Such an SPV in India could have utilised India's forex resources also; and all dividends would have flown back to India rather than being parked abroad.
The second model of raising promoter finance is where three or four companies of the same group pool investible resources. This also spreads the risk of new investments. Table II depicts this fairly common model. If only the Textile Co were to hold 51 per cent of the Aluminium Co, then the Textile Co would get relevant exemption from dividend distribution tax; but where investment is only 17 per cent, this exemption will be withdrawn.
Does this promote large capital formation and large projects or would each investor be forced to take up medium-scale projects only where it can hold 51 per cent equity?
In a third and successful model which is practised abroad, promoters fund the nucleus capital of investment corporations; then float them on the stock exchanges; public capital is raised; and provided as equity capital to many companies in diverse industries.
Such investment companies should really be seen as pass-through vehicles like mutual funds dedicated to equity investments.
They suffer DDT, short-term capital gains tax at 15 per cent or on share sale profits at 33 per cent; and interest on loans taken for such investments is not deductible as dividend is not taxed.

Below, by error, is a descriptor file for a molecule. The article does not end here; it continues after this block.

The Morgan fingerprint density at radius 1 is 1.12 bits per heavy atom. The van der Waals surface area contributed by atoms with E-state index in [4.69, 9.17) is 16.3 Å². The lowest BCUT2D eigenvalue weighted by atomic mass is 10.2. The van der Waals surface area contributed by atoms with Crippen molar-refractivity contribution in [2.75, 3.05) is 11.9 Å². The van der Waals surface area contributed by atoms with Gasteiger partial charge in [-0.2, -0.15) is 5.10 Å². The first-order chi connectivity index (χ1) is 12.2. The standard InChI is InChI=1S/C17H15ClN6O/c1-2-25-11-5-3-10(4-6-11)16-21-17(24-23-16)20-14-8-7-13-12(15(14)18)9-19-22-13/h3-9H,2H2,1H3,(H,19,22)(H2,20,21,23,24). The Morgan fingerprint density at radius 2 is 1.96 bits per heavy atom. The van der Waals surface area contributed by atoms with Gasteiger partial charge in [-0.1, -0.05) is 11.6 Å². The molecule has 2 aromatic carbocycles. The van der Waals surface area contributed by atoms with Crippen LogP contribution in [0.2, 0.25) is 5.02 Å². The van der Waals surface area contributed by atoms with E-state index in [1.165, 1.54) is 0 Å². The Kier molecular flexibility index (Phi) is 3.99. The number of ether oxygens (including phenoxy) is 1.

Flexible structures are required in large infrastructure construction projects where consortiums are formed or in real estate business due to land ceiling. This regime is also discriminatory when compared to many foreign companies investing into and receiving dividend income from Indian companies without suffering DDT on their own dividend declaration.
The system of DDT also reduces India's competitiveness for attracting inward foreign investment vis-a-vis other countries. DDT, though essentially a tax on dividend and a substitute for withholding tax, is not available to foreign companies in their countries of domicile as tax credit against tax on dividend income which they receive from Indian companies.
Perhaps, a suitable deeming provision could be brought in to Income Tax Act to state that DDT would be deemed to be income tax on dividend in the hands of the foreign company.
The finance minister has stated that circular holding companies are only to avoid tax. Those structures were created many years ago by a few assessees to mitigate estate duty and a high wealth tax. Indeed, many have moved to unravel those structures.
If the tax laws on liquidation or deemed dividend are liberalised (even for a limited period of three years), most of these structures would be dismantled.The author is the Managing Partner of S S Kothari Mehta & Co